Sir Andrew Freeport: Character Analysis in The Spectator Club

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      In the essay Spectator Club the person who come next to the Templar was Sir Andrew Freeport, a wealthy merchant of London. He was a person of untiring industry, strong reason and acquired great experience in life. He notions of trade and commerce are noble and generous. Sir Andrew was well acquired with business in all its parts. According to the essayist sir Andrew would tell us that he was against of stupid and barbarous way in extending dominations by arms because according to him true power is to be captured by art and industry. Sir Andrew Freeport always thought that dalliance always makes more lasting power and acquisitions then valour.

Sir Andrew Freeport, a wealthy merchant of London.
Sir Andrew Freeport

      Sir Andrew Freeport had ships on every sea in the world. The world of commerce was his common pasture. His wealth grew by his own efforts and hard work. He was very laborious, experienced and had a great understanding on the sphere of trade and commerce. His knowledge of life was extensive. His own ideals are enlarging the trade of his country in drastic manner. He planned his own prosperity and help to make England a rich and powerful nation.

      Sir Andrew always preferred several maxims among which is greatest favourite was, "A penny saved is a penny got." He always considered that a general trailer of good sense was more pleasurable then a general scholar. Sir Andrew had a natural unaffected eloquence which made his discourse always attractive. As a wealthy merchant Sir Andrew had made his fortunes by his own abilities. He always used to say that English would be richer than other Kingdom by all those plain methods by the means of which he himself become richer than others in the essay Of The Club.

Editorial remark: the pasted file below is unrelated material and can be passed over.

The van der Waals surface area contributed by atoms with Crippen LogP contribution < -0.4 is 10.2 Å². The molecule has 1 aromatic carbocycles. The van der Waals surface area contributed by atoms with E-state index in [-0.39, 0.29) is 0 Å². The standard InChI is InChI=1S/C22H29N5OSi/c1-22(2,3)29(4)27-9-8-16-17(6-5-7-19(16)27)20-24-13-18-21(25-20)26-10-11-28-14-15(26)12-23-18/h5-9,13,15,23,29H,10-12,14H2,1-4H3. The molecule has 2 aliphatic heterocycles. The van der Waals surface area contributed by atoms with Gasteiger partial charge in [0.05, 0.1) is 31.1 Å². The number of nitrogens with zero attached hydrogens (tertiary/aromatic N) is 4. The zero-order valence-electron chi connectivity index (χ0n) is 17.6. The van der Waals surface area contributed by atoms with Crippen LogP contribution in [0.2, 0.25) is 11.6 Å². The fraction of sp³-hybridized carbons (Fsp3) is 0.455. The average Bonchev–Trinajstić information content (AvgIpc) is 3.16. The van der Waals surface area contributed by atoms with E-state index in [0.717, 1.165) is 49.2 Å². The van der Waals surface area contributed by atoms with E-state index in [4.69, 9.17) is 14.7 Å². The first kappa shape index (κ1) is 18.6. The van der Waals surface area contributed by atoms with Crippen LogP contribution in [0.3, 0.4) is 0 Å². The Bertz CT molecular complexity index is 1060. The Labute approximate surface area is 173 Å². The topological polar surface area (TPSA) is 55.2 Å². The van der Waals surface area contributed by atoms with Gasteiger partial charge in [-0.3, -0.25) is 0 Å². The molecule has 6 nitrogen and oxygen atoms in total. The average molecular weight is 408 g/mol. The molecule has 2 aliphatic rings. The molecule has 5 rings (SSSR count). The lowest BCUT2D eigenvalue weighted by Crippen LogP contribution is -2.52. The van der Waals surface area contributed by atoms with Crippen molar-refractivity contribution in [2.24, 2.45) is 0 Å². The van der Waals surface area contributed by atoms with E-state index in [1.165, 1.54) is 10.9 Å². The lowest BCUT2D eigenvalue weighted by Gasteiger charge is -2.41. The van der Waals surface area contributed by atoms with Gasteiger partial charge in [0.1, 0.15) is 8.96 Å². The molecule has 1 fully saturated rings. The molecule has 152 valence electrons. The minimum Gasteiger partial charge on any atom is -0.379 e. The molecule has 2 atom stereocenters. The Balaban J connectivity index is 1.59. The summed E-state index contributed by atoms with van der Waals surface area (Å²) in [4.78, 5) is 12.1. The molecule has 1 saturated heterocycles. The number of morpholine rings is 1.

He wouldn't like to see beggars on the streets: in his perception they seems like ineffective idleness which gave no help to diligence and worthless for whole society. His conception toward price action could be reduced without lowering wages, the term which we call the division of labor. Acquiring wealth by putting military power is foolish and insignificant for him: true authority arose from the "skill and industry".

      His retirement plan even can't drag him out of the market place. He shifts his investments from merchandise and bonds to land estates in rural countryside. While other business men might not be able to force themselves to retire from the market. he would succeed, for he planned to be busy with his rural property. His project to employ many laborers in improving the countryside land to fertile for cultivation. Sir Andrew maintaining his association to the Club in London, even in his old ages.

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